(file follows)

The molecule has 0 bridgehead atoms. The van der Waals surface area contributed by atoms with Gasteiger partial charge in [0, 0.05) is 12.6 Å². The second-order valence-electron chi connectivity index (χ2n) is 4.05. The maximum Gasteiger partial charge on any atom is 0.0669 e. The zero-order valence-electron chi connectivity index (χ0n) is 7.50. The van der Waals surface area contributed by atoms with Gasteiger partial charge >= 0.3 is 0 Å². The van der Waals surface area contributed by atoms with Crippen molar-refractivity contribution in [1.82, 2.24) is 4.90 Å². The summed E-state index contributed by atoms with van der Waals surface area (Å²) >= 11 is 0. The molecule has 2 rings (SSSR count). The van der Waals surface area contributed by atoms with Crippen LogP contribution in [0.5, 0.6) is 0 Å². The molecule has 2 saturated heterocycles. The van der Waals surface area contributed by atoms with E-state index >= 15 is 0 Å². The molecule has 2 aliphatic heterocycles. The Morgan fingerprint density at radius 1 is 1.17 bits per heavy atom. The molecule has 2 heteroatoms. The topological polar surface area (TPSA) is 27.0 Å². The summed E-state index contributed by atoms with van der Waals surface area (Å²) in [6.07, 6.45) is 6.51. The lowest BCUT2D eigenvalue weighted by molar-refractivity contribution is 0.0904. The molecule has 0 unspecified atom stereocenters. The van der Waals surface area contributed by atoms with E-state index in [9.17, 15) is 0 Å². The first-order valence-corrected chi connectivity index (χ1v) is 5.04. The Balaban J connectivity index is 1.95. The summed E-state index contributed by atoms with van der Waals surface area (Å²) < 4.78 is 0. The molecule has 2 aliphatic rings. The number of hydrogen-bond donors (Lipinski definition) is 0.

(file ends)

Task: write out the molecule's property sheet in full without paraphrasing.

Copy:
The molecule has 0 bridgehead atoms. The van der Waals surface area contributed by atoms with Gasteiger partial charge in [0, 0.05) is 12.6 Å². The second-order valence-electron chi connectivity index (χ2n) is 4.05. The maximum Gasteiger partial charge on any atom is 0.0669 e. The zero-order valence-electron chi connectivity index (χ0n) is 7.50. The van der Waals surface area contributed by atoms with Gasteiger partial charge >= 0.3 is 0 Å². The van der Waals surface area contributed by atoms with Crippen molar-refractivity contribution in [1.82, 2.24) is 4.90 Å². The summed E-state index contributed by atoms with van der Waals surface area (Å²) >= 11 is 0. The molecule has 2 rings (SSSR count). The van der Waals surface area contributed by atoms with Crippen LogP contribution in [0.5, 0.6) is 0 Å². The molecule has 2 saturated heterocycles. The van der Waals surface area contributed by atoms with E-state index >= 15 is 0 Å². The molecule has 2 aliphatic heterocycles. The Morgan fingerprint density at radius 1 is 1.17 bits per heavy atom. The molecule has 2 heteroatoms. The topological polar surface area (TPSA) is 27.0 Å². The summed E-state index contributed by atoms with van der Waals surface area (Å²) in [6.07, 6.45) is 6.51. The lowest BCUT2D eigenvalue weighted by molar-refractivity contribution is 0.0904. The molecule has 0 unspecified atom stereocenters. The van der Waals surface area contributed by atoms with E-state index in [9.17, 15) is 0 Å². The first-order valence-corrected chi connectivity index (χ1v) is 5.04. The Balaban J connectivity index is 1.95. The summed E-state index contributed by atoms with van der Waals surface area (Å²) < 4.78 is 0. The molecule has 2 aliphatic rings. The number of hydrogen-bond donors (Lipinski definition) is 0.